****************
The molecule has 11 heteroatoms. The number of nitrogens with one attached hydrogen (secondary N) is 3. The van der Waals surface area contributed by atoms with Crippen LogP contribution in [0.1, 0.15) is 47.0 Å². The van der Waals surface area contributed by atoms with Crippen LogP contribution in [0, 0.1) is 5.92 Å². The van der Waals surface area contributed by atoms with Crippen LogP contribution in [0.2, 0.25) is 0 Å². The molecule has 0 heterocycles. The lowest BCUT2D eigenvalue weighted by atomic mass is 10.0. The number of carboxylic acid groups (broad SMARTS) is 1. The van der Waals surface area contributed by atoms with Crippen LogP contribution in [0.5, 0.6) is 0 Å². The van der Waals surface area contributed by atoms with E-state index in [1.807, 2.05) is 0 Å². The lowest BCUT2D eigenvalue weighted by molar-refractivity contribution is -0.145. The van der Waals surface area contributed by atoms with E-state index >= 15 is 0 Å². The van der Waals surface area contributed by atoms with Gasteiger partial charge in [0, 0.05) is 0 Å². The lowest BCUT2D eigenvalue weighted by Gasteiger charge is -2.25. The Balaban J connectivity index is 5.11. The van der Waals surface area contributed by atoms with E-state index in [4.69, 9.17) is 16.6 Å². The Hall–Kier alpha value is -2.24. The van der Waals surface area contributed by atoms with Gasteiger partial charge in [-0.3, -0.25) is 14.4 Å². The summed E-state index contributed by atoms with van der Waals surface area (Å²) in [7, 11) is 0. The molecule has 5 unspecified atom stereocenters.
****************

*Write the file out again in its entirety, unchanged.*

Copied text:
The molecule has 11 heteroatoms. The number of nitrogens with one attached hydrogen (secondary N) is 3. The van der Waals surface area contributed by atoms with Crippen LogP contribution in [0.1, 0.15) is 47.0 Å². The van der Waals surface area contributed by atoms with Crippen LogP contribution in [0, 0.1) is 5.92 Å². The van der Waals surface area contributed by atoms with Crippen LogP contribution in [0.2, 0.25) is 0 Å². The molecule has 0 heterocycles. The lowest BCUT2D eigenvalue weighted by atomic mass is 10.0. The number of carboxylic acid groups (broad SMARTS) is 1. The van der Waals surface area contributed by atoms with Crippen LogP contribution in [0.5, 0.6) is 0 Å². The van der Waals surface area contributed by atoms with E-state index in [1.807, 2.05) is 0 Å². The lowest BCUT2D eigenvalue weighted by molar-refractivity contribution is -0.145. The van der Waals surface area contributed by atoms with E-state index >= 15 is 0 Å². The van der Waals surface area contributed by atoms with Gasteiger partial charge in [0, 0.05) is 0 Å². The lowest BCUT2D eigenvalue weighted by Gasteiger charge is -2.25. The Balaban J connectivity index is 5.11. The van der Waals surface area contributed by atoms with E-state index in [4.69, 9.17) is 16.6 Å². The Hall–Kier alpha value is -2.24. The van der Waals surface area contributed by atoms with Gasteiger partial charge in [-0.3, -0.25) is 14.4 Å². The summed E-state index contributed by atoms with van der Waals surface area (Å²) in [7, 11) is 0. The molecule has 5 unspecified atom stereocenters.